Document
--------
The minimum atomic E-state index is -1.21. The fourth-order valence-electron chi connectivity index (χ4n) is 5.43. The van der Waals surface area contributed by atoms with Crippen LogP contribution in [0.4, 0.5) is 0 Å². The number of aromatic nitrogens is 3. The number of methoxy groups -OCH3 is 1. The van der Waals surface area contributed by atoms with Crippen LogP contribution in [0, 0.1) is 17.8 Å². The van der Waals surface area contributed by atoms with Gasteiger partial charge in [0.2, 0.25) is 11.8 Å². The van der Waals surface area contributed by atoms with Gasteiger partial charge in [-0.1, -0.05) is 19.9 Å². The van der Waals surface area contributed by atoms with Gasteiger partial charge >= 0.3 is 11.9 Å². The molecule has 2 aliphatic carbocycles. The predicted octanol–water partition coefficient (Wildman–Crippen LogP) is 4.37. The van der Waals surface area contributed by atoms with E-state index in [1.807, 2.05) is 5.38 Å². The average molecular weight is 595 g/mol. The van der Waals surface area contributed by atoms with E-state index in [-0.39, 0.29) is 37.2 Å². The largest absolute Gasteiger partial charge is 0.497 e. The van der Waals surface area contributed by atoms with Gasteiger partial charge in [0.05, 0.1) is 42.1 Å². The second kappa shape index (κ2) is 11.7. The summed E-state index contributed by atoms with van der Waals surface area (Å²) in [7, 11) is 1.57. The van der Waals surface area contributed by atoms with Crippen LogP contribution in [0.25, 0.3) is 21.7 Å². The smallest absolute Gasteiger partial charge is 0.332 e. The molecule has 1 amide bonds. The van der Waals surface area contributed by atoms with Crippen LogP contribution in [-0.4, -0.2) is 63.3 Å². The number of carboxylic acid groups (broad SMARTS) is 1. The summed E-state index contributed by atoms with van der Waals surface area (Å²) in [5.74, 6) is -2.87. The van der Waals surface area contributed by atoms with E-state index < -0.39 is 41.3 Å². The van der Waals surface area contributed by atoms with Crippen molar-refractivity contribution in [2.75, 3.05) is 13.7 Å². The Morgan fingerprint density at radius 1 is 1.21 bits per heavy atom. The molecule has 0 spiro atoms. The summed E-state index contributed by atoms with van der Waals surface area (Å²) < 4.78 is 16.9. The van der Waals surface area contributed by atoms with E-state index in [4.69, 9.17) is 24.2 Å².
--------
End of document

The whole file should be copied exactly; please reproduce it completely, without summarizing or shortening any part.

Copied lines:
The minimum atomic E-state index is -1.21. The fourth-order valence-electron chi connectivity index (χ4n) is 5.43. The van der Waals surface area contributed by atoms with Crippen LogP contribution in [0.4, 0.5) is 0 Å². The number of aromatic nitrogens is 3. The number of methoxy groups -OCH3 is 1. The van der Waals surface area contributed by atoms with Crippen LogP contribution in [0, 0.1) is 17.8 Å². The van der Waals surface area contributed by atoms with Gasteiger partial charge in [0.2, 0.25) is 11.8 Å². The van der Waals surface area contributed by atoms with Gasteiger partial charge in [-0.1, -0.05) is 19.9 Å². The van der Waals surface area contributed by atoms with Gasteiger partial charge >= 0.3 is 11.9 Å². The molecule has 2 aliphatic carbocycles. The predicted octanol–water partition coefficient (Wildman–Crippen LogP) is 4.37. The van der Waals surface area contributed by atoms with E-state index in [1.807, 2.05) is 5.38 Å². The average molecular weight is 595 g/mol. The van der Waals surface area contributed by atoms with E-state index in [-0.39, 0.29) is 37.2 Å². The largest absolute Gasteiger partial charge is 0.497 e. The van der Waals surface area contributed by atoms with Gasteiger partial charge in [0.05, 0.1) is 42.1 Å². The second kappa shape index (κ2) is 11.7. The summed E-state index contributed by atoms with van der Waals surface area (Å²) in [7, 11) is 1.57. The van der Waals surface area contributed by atoms with Crippen LogP contribution in [0.25, 0.3) is 21.7 Å². The smallest absolute Gasteiger partial charge is 0.332 e. The molecule has 1 amide bonds. The van der Waals surface area contributed by atoms with Crippen LogP contribution in [-0.4, -0.2) is 63.3 Å². The number of carboxylic acid groups (broad SMARTS) is 1. The summed E-state index contributed by atoms with van der Waals surface area (Å²) in [5.74, 6) is -2.87. The van der Waals surface area contributed by atoms with E-state index < -0.39 is 41.3 Å². The van der Waals surface area contributed by atoms with Crippen molar-refractivity contribution in [2.75, 3.05) is 13.7 Å². The Morgan fingerprint density at radius 1 is 1.21 bits per heavy atom. The molecule has 0 spiro atoms. The summed E-state index contributed by atoms with van der Waals surface area (Å²) < 4.78 is 16.9. The van der Waals surface area contributed by atoms with E-state index in [4.69, 9.17) is 24.2 Å².